Note: This was a complicated story to report and we are happy to have worked on this piece with David Farrier of Webworm. David has a deep and well-researched knowledge of QAnon and conspiracy theories. Zoe and David went to journalism school together and, 15 years later, are thrilled to be collaborating on this story.
Some names have been changed to protect the identities of the individuals involved. These names are indicated with an *.
(Full disclosure: Ensemble co-founder Rebecca Wadey worked as the head of marketing at Lonely from September-December 2017.)
Lonely lingerie is touted as one of New Zealand’s biggest fashion success stories.
Started in 2009 by Helene Morris and Steven Ferguson, Lonely’s praises have been sung far and wide, their ethos of body positivity resonating in the press and within the community they created off the back of these ideals.
Lena Dunham and Jemima Kirke famously posed for a ‘Lonely Girls’ campaign in 2016, free of charge, such was their belief in the values promoted by the NZ-based lingerie company. Lonely has been loved, worn and promoted by an enviable list of fashion’s coolest and influential, including Paloma Elsesser, Petra Collins, Naomi Shimada, Kelly Oxford, Camila Mendes, Dolly Alderton, Alexa Chung, Barbie Ferreira, Gigi Hadid, Hailey Baldwin, Kim Kardashian and Kylie and Kendall Jenner.
Closer to home, the likes of Robyn Malcolm, Emily Barclay and Kara Rickard posed in Lonely underwear in the name of female empowerment, and under the brand’s feminist messages of inclusivity and championing of the female gaze.
But behind the scenes were allegations that the values the brand purported to be founded on were at odds with its internal culture, with concerns coming to a head in dramatic fashion earlier this year.
As 2020 unfolded, something strange started to happen. Its owners started talking about grand theories, agendas and plans. Staff didn’t know what to do. Some quit earlier this year. Some stayed.
Now Lonely’s legacy looks to be less about empowering women, and more about embracing QAnon conspiracy theories. And not just embracing them, but really sinking their teeth in:
Who is Lonely Lingerie?
Lonely was born from Helene Morris and Steve Ferguson’s other baby, Lonely Hearts Club (later known as Lonely Hearts) - a clothing label founded in 2003 in Wellington by Helene and then-business partner Aimee McFarlane.
The brand and its founders - along with Steve - soon moved to Auckland, and opened flagship store Myhart. In 2010, Aimee left the business; Steve became a co-director soon after.
Lonely was created in 2009 to focus on lingerie and swimwear, but the lingerie is what the brand became famous for.
A lot of their success has been down to careful and very strategic marketing, focussing on body positivity, using models that broke the stereotype of who could be a model. It was good stuff, and it genuinely did help push the now commonplace ‘diversity’ and inclusivity conversations into the fashion mainstream. They were not the first or only brand doing this, but they were near the front.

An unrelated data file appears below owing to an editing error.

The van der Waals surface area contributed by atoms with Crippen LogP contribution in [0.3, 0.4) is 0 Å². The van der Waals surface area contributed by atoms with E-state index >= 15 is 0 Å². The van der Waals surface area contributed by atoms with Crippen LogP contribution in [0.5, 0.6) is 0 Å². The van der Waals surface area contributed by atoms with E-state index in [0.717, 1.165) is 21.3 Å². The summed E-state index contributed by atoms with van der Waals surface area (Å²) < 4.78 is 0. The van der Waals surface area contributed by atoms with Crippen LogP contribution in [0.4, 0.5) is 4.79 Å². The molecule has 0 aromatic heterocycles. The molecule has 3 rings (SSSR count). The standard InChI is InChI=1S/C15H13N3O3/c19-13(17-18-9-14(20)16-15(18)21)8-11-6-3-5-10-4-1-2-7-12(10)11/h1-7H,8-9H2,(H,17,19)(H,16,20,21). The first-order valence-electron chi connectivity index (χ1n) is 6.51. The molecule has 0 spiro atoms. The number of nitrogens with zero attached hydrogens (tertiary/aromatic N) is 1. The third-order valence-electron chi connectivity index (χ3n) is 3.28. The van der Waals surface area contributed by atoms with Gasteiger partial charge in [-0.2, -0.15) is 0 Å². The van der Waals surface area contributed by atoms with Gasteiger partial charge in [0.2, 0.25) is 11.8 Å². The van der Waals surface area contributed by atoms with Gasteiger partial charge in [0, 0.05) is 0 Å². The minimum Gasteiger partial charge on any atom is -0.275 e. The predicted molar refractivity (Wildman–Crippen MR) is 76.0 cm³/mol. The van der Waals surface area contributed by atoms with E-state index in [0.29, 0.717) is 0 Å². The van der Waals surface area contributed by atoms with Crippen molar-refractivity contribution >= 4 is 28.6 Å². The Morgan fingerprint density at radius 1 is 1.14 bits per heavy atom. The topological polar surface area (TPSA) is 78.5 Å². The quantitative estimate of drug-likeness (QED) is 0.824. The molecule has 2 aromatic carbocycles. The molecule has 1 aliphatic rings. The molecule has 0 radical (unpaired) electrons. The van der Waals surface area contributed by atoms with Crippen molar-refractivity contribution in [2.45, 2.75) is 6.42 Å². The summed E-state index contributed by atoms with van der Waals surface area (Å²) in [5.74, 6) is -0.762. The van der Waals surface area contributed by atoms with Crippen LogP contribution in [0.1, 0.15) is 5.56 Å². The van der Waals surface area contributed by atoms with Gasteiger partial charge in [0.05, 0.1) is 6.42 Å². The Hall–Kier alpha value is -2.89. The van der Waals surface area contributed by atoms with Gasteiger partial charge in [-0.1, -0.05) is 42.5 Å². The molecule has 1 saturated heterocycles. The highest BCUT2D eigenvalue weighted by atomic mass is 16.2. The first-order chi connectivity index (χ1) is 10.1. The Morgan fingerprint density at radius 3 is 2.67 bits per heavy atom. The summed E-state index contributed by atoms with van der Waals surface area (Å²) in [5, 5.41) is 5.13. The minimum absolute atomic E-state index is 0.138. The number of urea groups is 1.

With no retouching or overt sexualisation, Lonely’s imagery and branding championed the female gaze, with the much-touted brand tagline, ‘for women who wear lingerie as a love letter to themselves’.
The brand’s apparent feminist leanings attracted a customer and audience that were hungry for authenticity, and who believed that the company’s values were in line with their marketing.
“Unlike most lingerie brands, which offer a hyper-sexualised vision of femininity, its marketing tends to relate more to the 95 per cent of the time when women are not being sexual,” wrote Rose Hoare for Stuff in 2017. “Lonely’s models are almost always photographed happily alone, but sometimes with their mothers or children.”
That article went on to describe Steve’s upbringing, which perhaps contains some hints of where his beliefs would eventually move:
“His father was an artist, a yoga teacher and a surfer who was 'a creative, spiritual sort of person', and Steve says his parents largely left him to navigate the world by himself…”
Well, navigate he has:
These screenshots, from Steve Ferguson’s personal Facebook account, are a lot to take in. The format mirrors many of Steve’s Facebook posts since Covid-19 entered the global conversation. The Lonely lingerie co-founder also questioned whether the Christchurch terror attacks which left 51 people dead were planned by Jacinda Ardern:
Like many who have fallen into the depths of QAnon conspiracy belief, his statements are posed as an endless list of questions (David has written about QAnon at length on his Substack Webworm, and you can find those pieces in Webworm’s conspiracy culture section).
Echoing the parlance of ‘Q’, there is no attempt by Steve at evidence, justification or context. Nearly all his comments on Facebook are deeply offensive, immature and misguided. He often goes into rants about the mainstream media, proclaiming “The Cabal owns nearly every single […] mainstream media outlet.” At one point he starts yelling in ALL CAPS: “BILL CLINTON RAPES CHILDREN.”
From what we can tell, his partner and Lonely co-founder Helene doesn’t lean in as heavily in her posts, but never disagrees and often chimes in. She tends to post content like this:
David wrote to both Steve Ferguson and Helene Morris asking about their various Facebook comments. Steve is yet to reply, but Helene provided this explanation:
“This is interesting as Steve had his FB account hacked months ago and has since deleted it (btw Steves account was private and he only has about 20 friends hehe).